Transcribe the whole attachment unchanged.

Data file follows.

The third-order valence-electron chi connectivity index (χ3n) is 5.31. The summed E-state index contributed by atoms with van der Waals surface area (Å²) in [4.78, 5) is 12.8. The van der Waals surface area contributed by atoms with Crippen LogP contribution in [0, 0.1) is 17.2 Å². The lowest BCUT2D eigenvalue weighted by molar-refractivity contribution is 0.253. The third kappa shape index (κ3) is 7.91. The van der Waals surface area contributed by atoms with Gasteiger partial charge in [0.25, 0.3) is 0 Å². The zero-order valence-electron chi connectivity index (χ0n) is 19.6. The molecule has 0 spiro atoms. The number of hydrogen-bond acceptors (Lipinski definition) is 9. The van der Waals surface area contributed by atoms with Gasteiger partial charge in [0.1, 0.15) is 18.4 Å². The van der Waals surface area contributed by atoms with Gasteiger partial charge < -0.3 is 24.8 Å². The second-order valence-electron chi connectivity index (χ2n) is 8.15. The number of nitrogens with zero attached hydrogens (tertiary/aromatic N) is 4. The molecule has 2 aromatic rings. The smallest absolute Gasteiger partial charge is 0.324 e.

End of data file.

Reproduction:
The third-order valence-electron chi connectivity index (χ3n) is 5.31. The summed E-state index contributed by atoms with van der Waals surface area (Å²) in [4.78, 5) is 12.8. The van der Waals surface area contributed by atoms with Crippen LogP contribution in [0, 0.1) is 17.2 Å². The lowest BCUT2D eigenvalue weighted by molar-refractivity contribution is 0.253. The third kappa shape index (κ3) is 7.91. The van der Waals surface area contributed by atoms with Gasteiger partial charge in [0.25, 0.3) is 0 Å². The zero-order valence-electron chi connectivity index (χ0n) is 19.6. The molecule has 0 spiro atoms. The number of hydrogen-bond acceptors (Lipinski definition) is 9. The van der Waals surface area contributed by atoms with Gasteiger partial charge in [0.1, 0.15) is 18.4 Å². The van der Waals surface area contributed by atoms with Gasteiger partial charge < -0.3 is 24.8 Å². The second-order valence-electron chi connectivity index (χ2n) is 8.15. The number of nitrogens with zero attached hydrogens (tertiary/aromatic N) is 4. The molecule has 2 aromatic rings. The smallest absolute Gasteiger partial charge is 0.324 e.